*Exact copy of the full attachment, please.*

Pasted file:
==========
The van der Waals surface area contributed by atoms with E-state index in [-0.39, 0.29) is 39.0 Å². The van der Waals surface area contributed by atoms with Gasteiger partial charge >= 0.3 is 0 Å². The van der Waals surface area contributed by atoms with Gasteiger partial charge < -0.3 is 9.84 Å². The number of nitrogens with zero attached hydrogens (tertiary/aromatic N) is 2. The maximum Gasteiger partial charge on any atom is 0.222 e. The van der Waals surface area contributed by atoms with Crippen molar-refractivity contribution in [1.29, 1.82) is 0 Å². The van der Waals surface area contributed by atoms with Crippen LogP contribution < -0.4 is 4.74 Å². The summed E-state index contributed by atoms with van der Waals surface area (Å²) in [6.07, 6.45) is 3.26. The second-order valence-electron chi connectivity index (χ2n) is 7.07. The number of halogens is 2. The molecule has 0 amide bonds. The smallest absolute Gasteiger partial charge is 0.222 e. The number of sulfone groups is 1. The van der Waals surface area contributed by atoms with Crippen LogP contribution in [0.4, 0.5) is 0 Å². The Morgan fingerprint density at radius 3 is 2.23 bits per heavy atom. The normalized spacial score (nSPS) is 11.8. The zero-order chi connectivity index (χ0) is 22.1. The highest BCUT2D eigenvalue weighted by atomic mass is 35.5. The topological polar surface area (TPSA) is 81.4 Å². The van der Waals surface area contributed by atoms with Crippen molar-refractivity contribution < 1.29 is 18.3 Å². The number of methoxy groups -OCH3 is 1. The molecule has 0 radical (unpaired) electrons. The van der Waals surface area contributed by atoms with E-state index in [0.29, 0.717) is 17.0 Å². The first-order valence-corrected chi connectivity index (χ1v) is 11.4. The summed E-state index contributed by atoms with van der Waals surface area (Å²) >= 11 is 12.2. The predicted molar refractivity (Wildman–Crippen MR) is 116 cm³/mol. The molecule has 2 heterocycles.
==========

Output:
The van der Waals surface area contributed by atoms with E-state index in [-0.39, 0.29) is 39.0 Å². The van der Waals surface area contributed by atoms with Gasteiger partial charge >= 0.3 is 0 Å². The van der Waals surface area contributed by atoms with Gasteiger partial charge < -0.3 is 9.84 Å². The number of nitrogens with zero attached hydrogens (tertiary/aromatic N) is 2. The maximum Gasteiger partial charge on any atom is 0.222 e. The van der Waals surface area contributed by atoms with Crippen molar-refractivity contribution in [1.29, 1.82) is 0 Å². The van der Waals surface area contributed by atoms with Crippen LogP contribution < -0.4 is 4.74 Å². The summed E-state index contributed by atoms with van der Waals surface area (Å²) in [6.07, 6.45) is 3.26. The second-order valence-electron chi connectivity index (χ2n) is 7.07. The number of halogens is 2. The molecule has 0 amide bonds. The smallest absolute Gasteiger partial charge is 0.222 e. The number of sulfone groups is 1. The van der Waals surface area contributed by atoms with Crippen LogP contribution in [0.4, 0.5) is 0 Å². The Morgan fingerprint density at radius 3 is 2.23 bits per heavy atom. The normalized spacial score (nSPS) is 11.8. The zero-order chi connectivity index (χ0) is 22.1. The highest BCUT2D eigenvalue weighted by atomic mass is 35.5. The topological polar surface area (TPSA) is 81.4 Å². The van der Waals surface area contributed by atoms with Crippen molar-refractivity contribution < 1.29 is 18.3 Å². The number of methoxy groups -OCH3 is 1. The molecule has 0 radical (unpaired) electrons. The van der Waals surface area contributed by atoms with E-state index in [0.29, 0.717) is 17.0 Å². The first-order valence-corrected chi connectivity index (χ1v) is 11.4. The summed E-state index contributed by atoms with van der Waals surface area (Å²) >= 11 is 12.2. The predicted molar refractivity (Wildman–Crippen MR) is 116 cm³/mol. The molecule has 2 heterocycles.